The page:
A variety of techniques are now available that can provide more direct assessments of brain function in psychiatric patients. These include not only neuroimaging techniques (PET scans and functional MRI), but also electrophysiologic measures, such as the EEG and evoked or event-related potentials (ERPs). Electro-physiologic measures have the advantage of being economical and noninvasive, and allow continuous monitoring of brain elec-trical activity with a temporal resolution that surpasses that of neuroimaging measures. The EEG has traditionally been used in psychiatry to screen for brain disorders. In a conventional clinical EEG, a highly trained reader uses visual inspection of brain waves recorded from scalp electrodes. The presence of epileptiform discharges, spikes, or generalized slowing of brain electrical activity is associated with known central nervous sys-tem pathology. In patients who have a history of head trauma or where epilepsy is suspected, a clinical EEG should be done to rule out organic brain disorders (see Table 19.10). When evalu-ating for epilepsy, several EEGs may be necessary for accurate results because epileptiform activity is not consistently present (Boutros, 1992). The EEG can also play an important role in the diagnosis of dementia, delirium and other cognitive disorders. Generalized EEG slowing in Alzheimer’s dementia is correlated with the degree of cognitive impairment and with decreased
regional cerebral blood flow (Hughes and John, 1999). In elderly psychiatric patients, a clinical EEG is of value for distinguishing dementia and pseudodementia associated with depression. This is of importance for treatment selection because EEG abnormal-ity in elderly patients is negatively associated with clinical re-sponse to antidepressants (Boutros, 1992).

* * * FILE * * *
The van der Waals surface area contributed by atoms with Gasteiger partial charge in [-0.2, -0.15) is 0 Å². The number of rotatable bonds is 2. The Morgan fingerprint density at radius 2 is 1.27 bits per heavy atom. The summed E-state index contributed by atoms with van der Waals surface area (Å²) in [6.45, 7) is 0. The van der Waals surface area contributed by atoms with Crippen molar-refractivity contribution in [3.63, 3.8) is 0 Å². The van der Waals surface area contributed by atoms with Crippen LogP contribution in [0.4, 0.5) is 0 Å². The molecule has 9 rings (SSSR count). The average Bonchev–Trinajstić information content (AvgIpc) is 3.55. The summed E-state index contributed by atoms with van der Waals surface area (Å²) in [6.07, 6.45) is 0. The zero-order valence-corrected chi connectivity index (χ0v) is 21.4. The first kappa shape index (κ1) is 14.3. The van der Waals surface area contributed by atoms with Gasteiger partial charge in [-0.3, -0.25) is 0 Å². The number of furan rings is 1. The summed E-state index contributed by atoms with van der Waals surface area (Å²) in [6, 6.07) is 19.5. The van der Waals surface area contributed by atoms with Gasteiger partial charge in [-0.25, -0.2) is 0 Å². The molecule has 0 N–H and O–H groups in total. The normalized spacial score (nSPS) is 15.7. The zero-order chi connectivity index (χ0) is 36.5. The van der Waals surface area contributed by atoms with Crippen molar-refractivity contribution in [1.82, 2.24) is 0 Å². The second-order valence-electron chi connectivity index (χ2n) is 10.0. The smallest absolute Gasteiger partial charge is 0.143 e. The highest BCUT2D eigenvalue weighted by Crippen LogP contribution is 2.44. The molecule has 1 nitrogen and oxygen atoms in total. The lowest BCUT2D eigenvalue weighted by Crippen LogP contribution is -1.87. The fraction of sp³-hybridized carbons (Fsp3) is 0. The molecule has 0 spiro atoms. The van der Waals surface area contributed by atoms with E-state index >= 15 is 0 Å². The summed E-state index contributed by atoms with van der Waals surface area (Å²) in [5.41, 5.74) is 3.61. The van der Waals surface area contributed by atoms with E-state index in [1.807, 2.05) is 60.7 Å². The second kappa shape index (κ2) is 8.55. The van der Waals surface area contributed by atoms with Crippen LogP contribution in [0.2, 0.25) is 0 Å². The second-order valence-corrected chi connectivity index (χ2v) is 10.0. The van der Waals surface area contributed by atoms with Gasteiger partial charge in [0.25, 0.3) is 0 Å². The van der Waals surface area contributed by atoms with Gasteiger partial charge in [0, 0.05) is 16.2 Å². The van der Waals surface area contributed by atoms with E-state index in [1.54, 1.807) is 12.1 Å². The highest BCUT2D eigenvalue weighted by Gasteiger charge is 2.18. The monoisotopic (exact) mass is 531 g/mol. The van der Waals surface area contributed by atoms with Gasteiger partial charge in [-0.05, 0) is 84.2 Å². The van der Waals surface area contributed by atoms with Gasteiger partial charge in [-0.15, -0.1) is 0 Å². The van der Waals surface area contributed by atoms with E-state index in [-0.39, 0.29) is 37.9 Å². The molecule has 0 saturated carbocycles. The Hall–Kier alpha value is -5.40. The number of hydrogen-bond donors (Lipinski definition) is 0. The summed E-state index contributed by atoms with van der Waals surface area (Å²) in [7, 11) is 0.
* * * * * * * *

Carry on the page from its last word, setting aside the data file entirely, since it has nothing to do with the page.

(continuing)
Patients who experience their first psychotic episode are also candidates for a clinical EEG because brain lesions and seizure disorders, such as temporal lobe epilepsy, can cause psychotic symptoms that are clinically indistinguishable from functional psychoses. EEG recordings before, during and after electroconvulsive therapy (ECT) for depression also have clinical relevance (Hughes, 1996; Small, 1999). Patients with pretreatment EEG abnormalities may respond less well to ECT (Drake and Shy, 1989), and changes in EEG after ECT generally accompany clinical improvement (Sackeim et al., 1996). Reviews of clinical EEG findings in childhood and adult psychiatric disorders show that 30 to 60% of referrals have abnormal EEGs (Hughes, 1996; Small, 1999), which underscores the importance of clinical EEGevaluations in psychiatry. One of the limitations of routine clini-cal EEG is that it is dependent on the trained eye of the reader and is therefore subject to human error and may miss subtle abnor-malities in the EEG tracing. Brain potentials evoked by auditory or visual stimuli (e.g., clicks or tones) have been used in both clinical and research contexts in psychiatry. Brain stem evoked potentials (BSEPs) refer to seven positive potentials evoked dur-ing the first 12 milliseconds after hearing a click. BSEPs have proven useful for assessment of hearing in infants and uncoop-erative patients, and in the assessment of brainstem lesions and multiple sclerosis (Celesia and Brigell, 1999). A later event-re-lated P3 or P300 potential, typically recorded during an “odd-ball’’ target detection task with either auditory or visual stimuli, refers to a positive potential that peaks 300 to 500 milliseconds after onset of an infrequent target stimulus. The strongest case for the clinical utility of the P3 potential is in aging and demen-tia (Polich, 1999). Longer P3 latency distinguishes patients with dementia from those with pseudodementia secondary to depres-sion, and patients with Alzheimer’s disease from healthy subjects (Ford et al., 1997; Frodl et al., 2002; Polich and Herbst, 2000). Although P3 provides a useful index of cognitive effi ciency, it has little value for the differential diagnosis of psychiatric disorders such as schizophrenia because it lacks specifi city.